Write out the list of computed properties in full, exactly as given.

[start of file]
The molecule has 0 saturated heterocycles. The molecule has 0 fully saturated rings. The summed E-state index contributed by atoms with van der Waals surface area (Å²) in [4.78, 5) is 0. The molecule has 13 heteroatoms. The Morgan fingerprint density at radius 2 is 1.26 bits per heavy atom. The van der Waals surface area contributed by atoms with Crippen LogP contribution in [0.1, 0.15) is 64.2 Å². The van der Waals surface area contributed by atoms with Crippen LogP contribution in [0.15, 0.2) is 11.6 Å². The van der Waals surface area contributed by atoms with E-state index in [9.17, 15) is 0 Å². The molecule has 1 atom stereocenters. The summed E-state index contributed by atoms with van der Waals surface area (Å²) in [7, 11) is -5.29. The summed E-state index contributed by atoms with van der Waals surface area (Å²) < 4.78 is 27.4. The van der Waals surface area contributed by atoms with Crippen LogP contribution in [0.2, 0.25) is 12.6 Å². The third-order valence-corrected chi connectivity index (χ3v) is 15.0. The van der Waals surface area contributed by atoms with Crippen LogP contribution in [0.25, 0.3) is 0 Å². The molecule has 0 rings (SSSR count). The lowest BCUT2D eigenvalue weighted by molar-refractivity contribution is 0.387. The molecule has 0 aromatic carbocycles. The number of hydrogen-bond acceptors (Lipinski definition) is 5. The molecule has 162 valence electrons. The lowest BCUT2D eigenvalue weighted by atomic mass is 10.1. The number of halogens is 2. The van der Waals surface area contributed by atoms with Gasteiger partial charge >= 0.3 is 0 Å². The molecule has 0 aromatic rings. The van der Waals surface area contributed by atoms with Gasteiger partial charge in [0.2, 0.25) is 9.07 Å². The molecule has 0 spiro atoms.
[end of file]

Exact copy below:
The molecule has 0 saturated heterocycles. The molecule has 0 fully saturated rings. The summed E-state index contributed by atoms with van der Waals surface area (Å²) in [4.78, 5) is 0. The molecule has 13 heteroatoms. The Morgan fingerprint density at radius 2 is 1.26 bits per heavy atom. The van der Waals surface area contributed by atoms with Crippen LogP contribution in [0.1, 0.15) is 64.2 Å². The van der Waals surface area contributed by atoms with Crippen LogP contribution in [0.15, 0.2) is 11.6 Å². The van der Waals surface area contributed by atoms with E-state index in [9.17, 15) is 0 Å². The molecule has 1 atom stereocenters. The summed E-state index contributed by atoms with van der Waals surface area (Å²) in [7, 11) is -5.29. The summed E-state index contributed by atoms with van der Waals surface area (Å²) < 4.78 is 27.4. The van der Waals surface area contributed by atoms with Crippen LogP contribution in [0.2, 0.25) is 12.6 Å². The third-order valence-corrected chi connectivity index (χ3v) is 15.0. The van der Waals surface area contributed by atoms with Crippen LogP contribution in [0.25, 0.3) is 0 Å². The molecule has 0 rings (SSSR count). The lowest BCUT2D eigenvalue weighted by molar-refractivity contribution is 0.387. The molecule has 0 aromatic carbocycles. The number of hydrogen-bond acceptors (Lipinski definition) is 5. The molecule has 162 valence electrons. The lowest BCUT2D eigenvalue weighted by atomic mass is 10.1. The number of halogens is 2. The van der Waals surface area contributed by atoms with Gasteiger partial charge >= 0.3 is 0 Å². The molecule has 0 aromatic rings. The van der Waals surface area contributed by atoms with Gasteiger partial charge in [0.2, 0.25) is 9.07 Å². The molecule has 0 spiro atoms.